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The University of Southampton
Geography and Environmental Science

Arctic research award to help understand carbon cycle changes

Published: 4 July 2012

New NERC funded research will bring a state-of-the-art approach to understanding the interactions between vegetation changes in arctic catchments and biogeochemical cycling in lakes over long time scales (decades, centuries), with particular attention on changes in carbon (C) cycling.

Both Professor Mary Edwards and Dr Pete Langdon from Geography and Environment will act as co-investigators, working with partners from Loughborough, UCL and Nottingham.

Their chosen study sites are representative of major pan-Arctic biomes (vegetation types) past and present, such as moist shrub tundra, boreal forest (European Russia, Alaska), dry shrub tundra (W. Greenland). These are characterized by different dominant plant functional types and nutrient regimes.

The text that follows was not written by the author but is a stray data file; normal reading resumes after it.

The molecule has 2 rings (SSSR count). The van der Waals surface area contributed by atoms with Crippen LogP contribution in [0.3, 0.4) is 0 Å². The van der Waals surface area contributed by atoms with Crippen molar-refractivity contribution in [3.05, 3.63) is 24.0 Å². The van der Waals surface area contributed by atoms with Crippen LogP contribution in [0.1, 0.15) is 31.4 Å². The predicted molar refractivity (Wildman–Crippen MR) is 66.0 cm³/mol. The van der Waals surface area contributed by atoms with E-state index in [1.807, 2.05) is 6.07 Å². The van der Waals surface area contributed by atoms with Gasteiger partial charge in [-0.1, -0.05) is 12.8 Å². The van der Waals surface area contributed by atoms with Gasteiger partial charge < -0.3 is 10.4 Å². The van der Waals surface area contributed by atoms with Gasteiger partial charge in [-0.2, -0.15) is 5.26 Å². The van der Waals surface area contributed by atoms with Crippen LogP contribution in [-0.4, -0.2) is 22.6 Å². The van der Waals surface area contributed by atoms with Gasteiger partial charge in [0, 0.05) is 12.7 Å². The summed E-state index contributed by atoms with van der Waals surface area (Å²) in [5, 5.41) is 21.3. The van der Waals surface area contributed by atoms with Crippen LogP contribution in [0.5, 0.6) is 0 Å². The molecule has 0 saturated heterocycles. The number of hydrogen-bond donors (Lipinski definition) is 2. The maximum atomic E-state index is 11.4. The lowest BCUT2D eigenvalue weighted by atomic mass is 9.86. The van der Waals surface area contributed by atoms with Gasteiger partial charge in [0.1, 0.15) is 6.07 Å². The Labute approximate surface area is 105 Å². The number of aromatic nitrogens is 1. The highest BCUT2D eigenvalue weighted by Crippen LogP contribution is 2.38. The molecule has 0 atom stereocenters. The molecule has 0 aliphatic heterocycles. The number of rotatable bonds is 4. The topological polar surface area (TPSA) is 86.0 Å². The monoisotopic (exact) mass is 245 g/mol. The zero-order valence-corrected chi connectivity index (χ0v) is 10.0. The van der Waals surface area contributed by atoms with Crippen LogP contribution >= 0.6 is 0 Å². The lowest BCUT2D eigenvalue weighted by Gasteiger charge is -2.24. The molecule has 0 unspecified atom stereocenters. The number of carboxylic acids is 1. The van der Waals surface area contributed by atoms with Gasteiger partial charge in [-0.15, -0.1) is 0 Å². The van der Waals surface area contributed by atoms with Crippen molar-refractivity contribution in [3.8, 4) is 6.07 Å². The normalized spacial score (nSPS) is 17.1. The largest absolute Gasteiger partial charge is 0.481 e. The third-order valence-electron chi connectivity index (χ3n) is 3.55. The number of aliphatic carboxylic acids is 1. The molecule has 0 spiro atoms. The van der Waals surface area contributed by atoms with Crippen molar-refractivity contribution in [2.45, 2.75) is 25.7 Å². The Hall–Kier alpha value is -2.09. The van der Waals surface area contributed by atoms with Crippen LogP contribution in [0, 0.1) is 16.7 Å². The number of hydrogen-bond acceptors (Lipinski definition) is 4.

Using data collected from regionally-replicated radiocarbon-dated lake-sediment profiles they will address a range of issues including: what role vegetation composition has played in determining lake metabolic state, whether Arctic lakes always been important sites of C mineralization and to what extent are in-lake C dynamics a function of lake biological structure (trophic interactions, biodiversity).

An improved understanding of the interaction of catchment dynamics and lake C-processing will allow the role of arctic lakes to be incorporated into evaluations of the current arctic carbon budget and will contribute to modelling of possible futures. Key findings will be an understanding of the resilience of lake function in the face of vegetation change, the rate of lake response to previous changes, if observed, and the potential for tipping points in lake C-processing and trophic structure to occur.

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